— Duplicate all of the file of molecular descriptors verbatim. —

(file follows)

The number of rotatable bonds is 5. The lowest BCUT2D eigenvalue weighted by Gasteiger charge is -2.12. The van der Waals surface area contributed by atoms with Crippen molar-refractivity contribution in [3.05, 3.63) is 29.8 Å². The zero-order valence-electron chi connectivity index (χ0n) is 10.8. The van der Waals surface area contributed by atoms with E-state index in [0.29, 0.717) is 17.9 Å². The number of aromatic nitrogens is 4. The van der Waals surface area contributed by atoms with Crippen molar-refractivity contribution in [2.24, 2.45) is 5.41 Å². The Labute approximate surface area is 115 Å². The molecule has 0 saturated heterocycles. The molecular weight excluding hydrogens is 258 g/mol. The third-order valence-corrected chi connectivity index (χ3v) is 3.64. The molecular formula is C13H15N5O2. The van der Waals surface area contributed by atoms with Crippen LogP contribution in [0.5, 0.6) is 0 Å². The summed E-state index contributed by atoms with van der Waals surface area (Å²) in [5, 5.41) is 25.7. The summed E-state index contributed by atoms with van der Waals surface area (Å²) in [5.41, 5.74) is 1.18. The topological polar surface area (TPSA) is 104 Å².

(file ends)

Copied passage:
The number of rotatable bonds is 5. The lowest BCUT2D eigenvalue weighted by Gasteiger charge is -2.12. The van der Waals surface area contributed by atoms with Crippen molar-refractivity contribution in [3.05, 3.63) is 29.8 Å². The zero-order valence-electron chi connectivity index (χ0n) is 10.8. The van der Waals surface area contributed by atoms with E-state index in [0.29, 0.717) is 17.9 Å². The number of aromatic nitrogens is 4. The van der Waals surface area contributed by atoms with Crippen molar-refractivity contribution in [2.24, 2.45) is 5.41 Å². The Labute approximate surface area is 115 Å². The molecule has 0 saturated heterocycles. The molecular weight excluding hydrogens is 258 g/mol. The third-order valence-corrected chi connectivity index (χ3v) is 3.64. The molecular formula is C13H15N5O2. The van der Waals surface area contributed by atoms with Crippen LogP contribution in [0.5, 0.6) is 0 Å². The summed E-state index contributed by atoms with van der Waals surface area (Å²) in [5, 5.41) is 25.7. The summed E-state index contributed by atoms with van der Waals surface area (Å²) in [5.41, 5.74) is 1.18. The topological polar surface area (TPSA) is 104 Å².